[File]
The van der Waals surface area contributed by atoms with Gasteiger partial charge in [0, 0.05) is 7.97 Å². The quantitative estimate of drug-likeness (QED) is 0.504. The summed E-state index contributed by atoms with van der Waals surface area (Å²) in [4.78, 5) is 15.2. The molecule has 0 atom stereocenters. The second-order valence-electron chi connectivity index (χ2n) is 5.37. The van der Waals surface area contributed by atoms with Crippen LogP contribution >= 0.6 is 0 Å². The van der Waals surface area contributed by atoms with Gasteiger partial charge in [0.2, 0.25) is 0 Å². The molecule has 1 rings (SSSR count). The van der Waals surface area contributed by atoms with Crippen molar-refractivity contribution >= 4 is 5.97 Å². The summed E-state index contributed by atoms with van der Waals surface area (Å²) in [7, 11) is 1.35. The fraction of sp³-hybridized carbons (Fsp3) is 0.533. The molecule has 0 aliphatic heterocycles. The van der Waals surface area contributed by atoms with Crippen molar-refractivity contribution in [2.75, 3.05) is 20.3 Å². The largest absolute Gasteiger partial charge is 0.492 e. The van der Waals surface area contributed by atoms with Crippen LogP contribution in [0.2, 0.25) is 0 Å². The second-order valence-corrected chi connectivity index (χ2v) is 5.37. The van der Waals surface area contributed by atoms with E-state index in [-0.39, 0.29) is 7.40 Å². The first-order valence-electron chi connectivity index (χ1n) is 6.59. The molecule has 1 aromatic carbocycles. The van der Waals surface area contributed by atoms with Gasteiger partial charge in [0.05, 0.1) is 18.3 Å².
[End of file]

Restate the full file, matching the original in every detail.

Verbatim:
The van der Waals surface area contributed by atoms with Gasteiger partial charge in [0, 0.05) is 7.97 Å². The quantitative estimate of drug-likeness (QED) is 0.504. The summed E-state index contributed by atoms with van der Waals surface area (Å²) in [4.78, 5) is 15.2. The molecule has 0 atom stereocenters. The second-order valence-electron chi connectivity index (χ2n) is 5.37. The van der Waals surface area contributed by atoms with Crippen LogP contribution >= 0.6 is 0 Å². The van der Waals surface area contributed by atoms with Gasteiger partial charge in [0.2, 0.25) is 0 Å². The molecule has 1 rings (SSSR count). The van der Waals surface area contributed by atoms with Crippen molar-refractivity contribution >= 4 is 5.97 Å². The summed E-state index contributed by atoms with van der Waals surface area (Å²) in [7, 11) is 1.35. The fraction of sp³-hybridized carbons (Fsp3) is 0.533. The molecule has 0 aliphatic heterocycles. The van der Waals surface area contributed by atoms with Crippen molar-refractivity contribution in [2.75, 3.05) is 20.3 Å². The largest absolute Gasteiger partial charge is 0.492 e. The van der Waals surface area contributed by atoms with Crippen LogP contribution in [0.2, 0.25) is 0 Å². The second-order valence-corrected chi connectivity index (χ2v) is 5.37. The van der Waals surface area contributed by atoms with E-state index in [-0.39, 0.29) is 7.40 Å². The first-order valence-electron chi connectivity index (χ1n) is 6.59. The molecule has 1 aromatic carbocycles. The van der Waals surface area contributed by atoms with Gasteiger partial charge in [0.05, 0.1) is 18.3 Å².